Taipei, Sept. 12 (CNA) Tao Dawei, the veteran entertainer known for his comic performances, died of lung cancer and multiple organ failure at National Taiwan University (NTU) Hospital Wednesday at the age of 69.
Tao, affectionately known as "Uncle Tao," was hospitalized in August with cardiac problems. At the time, his son David Zee Tao, a famous pop singer, canceled a planned trip to Beijing to stay with his father.
David Zee Tao issued a statement Wednesday evening confirming that his father died at around 3 p.m.
A versatile entertainer, Tao brought great joy and laughter to local families in the 1980s when he hosted a popular children's television program with his unique brand of humor and witty banter.
He began his stage career by moonlighting as a rock singer while studying international commerce at National Chengchi University and once said he felt excited when sunset came and he could sink himself into his beloved music world.
Suffering often from depression and despondency when he attended his daytime classes, he finally decided to transfer and study fine art at National Taiwan College of Arts, the precursor of National Taiwan University of Arts.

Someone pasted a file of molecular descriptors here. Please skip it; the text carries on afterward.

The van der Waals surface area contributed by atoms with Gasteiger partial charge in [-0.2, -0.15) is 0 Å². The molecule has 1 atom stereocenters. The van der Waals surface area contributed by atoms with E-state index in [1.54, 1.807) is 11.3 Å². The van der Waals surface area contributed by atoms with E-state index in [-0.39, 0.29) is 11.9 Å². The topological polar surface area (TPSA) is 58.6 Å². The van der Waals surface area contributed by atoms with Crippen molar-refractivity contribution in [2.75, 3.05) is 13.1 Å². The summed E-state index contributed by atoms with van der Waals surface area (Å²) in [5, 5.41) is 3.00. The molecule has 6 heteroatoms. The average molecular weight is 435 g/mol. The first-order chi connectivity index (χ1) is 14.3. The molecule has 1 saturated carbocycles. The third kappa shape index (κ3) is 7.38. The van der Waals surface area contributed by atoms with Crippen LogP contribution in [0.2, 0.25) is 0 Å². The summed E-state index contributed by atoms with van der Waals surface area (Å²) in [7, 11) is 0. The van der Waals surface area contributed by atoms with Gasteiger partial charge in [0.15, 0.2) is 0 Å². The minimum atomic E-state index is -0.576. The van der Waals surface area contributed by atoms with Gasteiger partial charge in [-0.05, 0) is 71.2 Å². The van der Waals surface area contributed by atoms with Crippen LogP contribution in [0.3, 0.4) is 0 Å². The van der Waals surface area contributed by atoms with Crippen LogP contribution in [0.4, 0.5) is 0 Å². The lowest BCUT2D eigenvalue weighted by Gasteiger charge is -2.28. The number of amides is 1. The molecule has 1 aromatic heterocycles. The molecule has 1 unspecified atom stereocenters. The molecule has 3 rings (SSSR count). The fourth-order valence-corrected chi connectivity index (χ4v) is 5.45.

This laid the basis for his later pursuit of a career in animation production.
Tao graduated in 1964 and moved to the United States in 1972 to work as a layout artist at Walt Disney Animation Studios.
He liked to say that his stay in the U.S. was not aimed at pursuing the American Dream, but rather at chasing his animation dream. The eight years he spent at Disney were the happiest of his life, he once said in an interview.
Since his return to Taiwan in 1980, Tao starred in 21 films, released seven albums and produced 24 TV programs, many of which he himself hosted or co-hosted.
Tao was also dedicated to children's education, using innovative methods to instill ethical concepts to youngsters in many of his programs. He won many international honors and bagged 14 Golden Bell awards, including one for best male TV host and another for best children's program producer.
Over the past decade, Tao spent his energy on the comic and animation industries, focusing in particular on 3D animation film research and development.
He set up a foothold in Shanghai in 2000 to develop the animation business there, and the studio produced a widely acclaimed 52-episode animated feature that can be literally translated as "Black Adventurous King."
Tao, who would have turned 70 Sept. 28, is survived by his wife Catherine Wang, a famous Peking Opera diva, and his son.
Describing his father as a man of simplicity who did not like to bother other people, David Zee Tao said he wants to keep the funeral arrangements low-profile, in line with his father's wishes.
(By Hsu Hui and Sofia Wu)